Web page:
June 10, 2009

The Value Proposition (part 2): Sanctimony

Most voting-age New Yorkers, regardless of their politics, can identify with Sanctimony and his cousins Self-righteousness, Pomposity, and Hypocrisy. Sadly, we can do this because we’re so darn familiar with all of them coming to visit us from Albany, our capital and the home of America’s most dysfunctional state legislature. The Brennan Center report has been updated since it was originally issued in 2004, but sadly the performance of our Legislature has not. To wit, we have this week’s antics.

On Monday, two ethically challenged Democrats joined with the Republican minority to seize the State Senate and craft what’s being referred to as a bipartisan coalition. One of them is under investigation for campaign finance issues, possible misuse of taxpayer money, and he may not even live in the district he represents
. There are additional issues with his proposed ‘member items’ and the fact that they were not approved by the party leadership, making him ripe for jumping to the other side. The other allegedly slashed his girlfriend’s face in an argument (although she says it was an accident). The fact that the two Dems were previously objects of derision by their new-found Republican friends (some even called for their resignation) apparently doesn’t matter when the value proposition is based on ‘what’s good for me must be good for New York’.

Another key player in the coup was the billionaire Thomas Golisano. Noted for his many significant charitable contributions as well as his unsuccessful political career,
Golisano recently announced he was moving to Florida to save almost $14,000 a day in taxes. As a former New Yorker (and long-time backer of reform) he was frustrated with the lack of action on the part of the Dems he supported, as well as apparently miffed by a Crackberry in the hands of the Majority leader.

A non-player in all of this is our Accidental Governor, who has no choice but to sit back and hope that all of the dust settles, and quickly, so that the ctirical business of New York State can continue. He’ll be staying put in Albany until this all gets straightened out, since one result of the coup is a new lack of clarity around succession. Normally it would be the lieutenant governor, but he's currently the Governor because of the whole Client #9 mess. Next in line would be the president of the Senate, but now we don't know for sure who that is. Hope the Gov didn't have plans for the weekend.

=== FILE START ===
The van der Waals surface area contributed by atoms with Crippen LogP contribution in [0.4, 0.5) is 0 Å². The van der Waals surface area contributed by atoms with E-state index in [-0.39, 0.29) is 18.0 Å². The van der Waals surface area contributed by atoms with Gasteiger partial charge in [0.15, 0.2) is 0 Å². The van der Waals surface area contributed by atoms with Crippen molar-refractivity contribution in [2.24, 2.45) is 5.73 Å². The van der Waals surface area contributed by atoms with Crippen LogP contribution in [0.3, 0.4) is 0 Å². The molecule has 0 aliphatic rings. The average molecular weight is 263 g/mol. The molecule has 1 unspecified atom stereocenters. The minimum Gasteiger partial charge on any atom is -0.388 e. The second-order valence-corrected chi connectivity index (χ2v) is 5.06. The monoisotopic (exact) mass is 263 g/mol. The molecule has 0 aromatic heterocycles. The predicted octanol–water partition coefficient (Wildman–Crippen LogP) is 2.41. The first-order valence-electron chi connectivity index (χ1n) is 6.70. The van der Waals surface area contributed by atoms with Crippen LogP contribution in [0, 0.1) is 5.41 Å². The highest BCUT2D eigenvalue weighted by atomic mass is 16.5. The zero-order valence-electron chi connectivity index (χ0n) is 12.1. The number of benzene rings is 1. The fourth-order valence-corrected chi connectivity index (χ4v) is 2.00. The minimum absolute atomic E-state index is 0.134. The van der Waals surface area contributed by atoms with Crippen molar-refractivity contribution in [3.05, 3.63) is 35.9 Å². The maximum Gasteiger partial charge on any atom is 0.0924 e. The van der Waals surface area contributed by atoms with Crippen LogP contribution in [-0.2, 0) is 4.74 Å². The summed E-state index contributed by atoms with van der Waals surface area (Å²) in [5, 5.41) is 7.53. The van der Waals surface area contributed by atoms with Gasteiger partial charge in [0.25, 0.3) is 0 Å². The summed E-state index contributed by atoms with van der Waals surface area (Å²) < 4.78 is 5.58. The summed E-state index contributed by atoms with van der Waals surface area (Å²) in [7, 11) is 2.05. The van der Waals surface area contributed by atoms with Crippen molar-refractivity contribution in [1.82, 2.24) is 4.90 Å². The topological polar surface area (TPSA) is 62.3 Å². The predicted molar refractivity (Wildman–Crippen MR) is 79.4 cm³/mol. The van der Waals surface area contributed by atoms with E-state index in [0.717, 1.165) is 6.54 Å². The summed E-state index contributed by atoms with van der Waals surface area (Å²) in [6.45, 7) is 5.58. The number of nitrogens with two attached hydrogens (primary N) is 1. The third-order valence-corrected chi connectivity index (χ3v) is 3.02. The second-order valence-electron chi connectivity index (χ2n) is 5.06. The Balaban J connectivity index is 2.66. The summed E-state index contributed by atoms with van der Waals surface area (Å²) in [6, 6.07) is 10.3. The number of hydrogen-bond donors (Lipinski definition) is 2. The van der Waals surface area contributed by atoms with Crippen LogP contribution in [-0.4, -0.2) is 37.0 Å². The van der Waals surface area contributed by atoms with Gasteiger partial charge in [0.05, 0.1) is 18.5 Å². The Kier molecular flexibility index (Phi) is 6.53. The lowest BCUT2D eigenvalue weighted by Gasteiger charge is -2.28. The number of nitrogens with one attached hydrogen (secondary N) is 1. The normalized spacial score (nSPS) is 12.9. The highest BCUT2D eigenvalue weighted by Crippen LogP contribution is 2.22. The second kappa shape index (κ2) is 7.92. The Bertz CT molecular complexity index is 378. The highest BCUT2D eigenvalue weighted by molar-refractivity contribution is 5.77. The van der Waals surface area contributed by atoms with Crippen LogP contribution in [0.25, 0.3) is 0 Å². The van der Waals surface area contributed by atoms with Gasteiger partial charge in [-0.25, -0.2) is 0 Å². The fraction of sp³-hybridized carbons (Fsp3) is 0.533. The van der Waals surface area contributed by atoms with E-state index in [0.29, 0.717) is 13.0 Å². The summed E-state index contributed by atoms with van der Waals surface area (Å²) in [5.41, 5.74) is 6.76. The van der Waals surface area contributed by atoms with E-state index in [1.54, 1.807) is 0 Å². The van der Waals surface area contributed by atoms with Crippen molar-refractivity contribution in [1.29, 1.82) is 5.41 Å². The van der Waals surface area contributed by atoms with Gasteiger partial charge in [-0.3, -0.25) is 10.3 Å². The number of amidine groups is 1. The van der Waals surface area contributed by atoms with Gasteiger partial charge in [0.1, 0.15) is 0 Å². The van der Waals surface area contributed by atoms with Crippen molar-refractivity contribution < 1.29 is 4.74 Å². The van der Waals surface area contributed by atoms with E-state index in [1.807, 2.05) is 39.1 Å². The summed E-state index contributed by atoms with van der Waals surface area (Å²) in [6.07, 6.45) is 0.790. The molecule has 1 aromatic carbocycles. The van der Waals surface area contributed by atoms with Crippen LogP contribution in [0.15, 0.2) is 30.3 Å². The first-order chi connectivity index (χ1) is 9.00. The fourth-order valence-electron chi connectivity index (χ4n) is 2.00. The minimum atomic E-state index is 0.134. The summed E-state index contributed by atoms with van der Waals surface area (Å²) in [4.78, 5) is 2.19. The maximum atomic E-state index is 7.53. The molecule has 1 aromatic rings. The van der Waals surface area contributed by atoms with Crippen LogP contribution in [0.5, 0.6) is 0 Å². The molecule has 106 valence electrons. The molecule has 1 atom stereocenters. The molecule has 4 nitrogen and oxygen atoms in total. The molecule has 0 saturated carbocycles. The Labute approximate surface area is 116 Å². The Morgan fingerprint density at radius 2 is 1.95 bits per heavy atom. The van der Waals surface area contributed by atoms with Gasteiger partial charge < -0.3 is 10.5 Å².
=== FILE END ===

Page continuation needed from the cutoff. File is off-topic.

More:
So, with all of this nonsense, why do I think this value proposition is sanctimony? Let me count the ways.

  1. The Republicans had control of the Senate for decades and failed to introduce any meaningful reform; the chances that they will do so now, and the emphasis is on meaningful reform, is slim given that it’s basically the same cast of incumbents, including our local Senator for Life who had the honor of swearing in part of the new leadership.

  2. The new rules they released are hardly as bipartisan as they pretend, and hardly as fair as they pretend. For example, just about everything in the rules that refers to the minority party indicates that it will be ‘no less than 33%’. I think I saw only one mention stating anything about proportional distribution based on representation. Wouldn’t it have been nice to see something like 50-50? 51-49? Even 60-40? We’ve clearly seen that ‘majority rules’, regardless of party, doesn’t work for us; it controls (and by nature limits) debate, it discourages consensus, and it promotes retaliation against the dissenters. Just ask Mike Bragman.

  3. They are professing that this coup is also about Latino empowerment, because of the ethnic background of the rogues. Sadly, I believe that’s merely a convenient accident, rather than a goal, of this new coalition. Two possibly indictable goofballs do not an empowered movement make. Latinos must demand better. We all should demand better.

  4. While they do look to install term limits on the leadership and committee positions, there’s no mention of term limits as a whole. So, it looks like a coalition member can chair one committee for eight years – then chair another committee for eight years, and so on. Not seeing this as real reform; seems more like shuffling (and stacking) the deck – in other words, more of the same.

  5. There’s been a complete lack of sincerity coming out of any of the players in the time since the coup; rather, it’s been a gloating, gleeful, chest-thumping noise that detracts from the professed goals.

Do I hope that eventually, somehow, we manage to get off the top of the Brennan Center list? Sure – all New Yorkers do. Would I express the same opinions if the shoe was on the other foot, and the Dems had coerced a couple of rogue Republicans to play Red Rover? Sure – because I doubt the sincerity of any of them.

I have a friend who uses the phrase ‘noodling around’ to describe the process of digging around, determining magnitude or root cause, or just doing some thinking on something. I don’t pretend for a minute that I have the intellectual wherewithal to figure this mess out – but I do have time, while we wait for the coalition to coalesce, to do some noodling around on some of the comments that have been coming out of Albany in the past couple of days. Next up: New Mexico…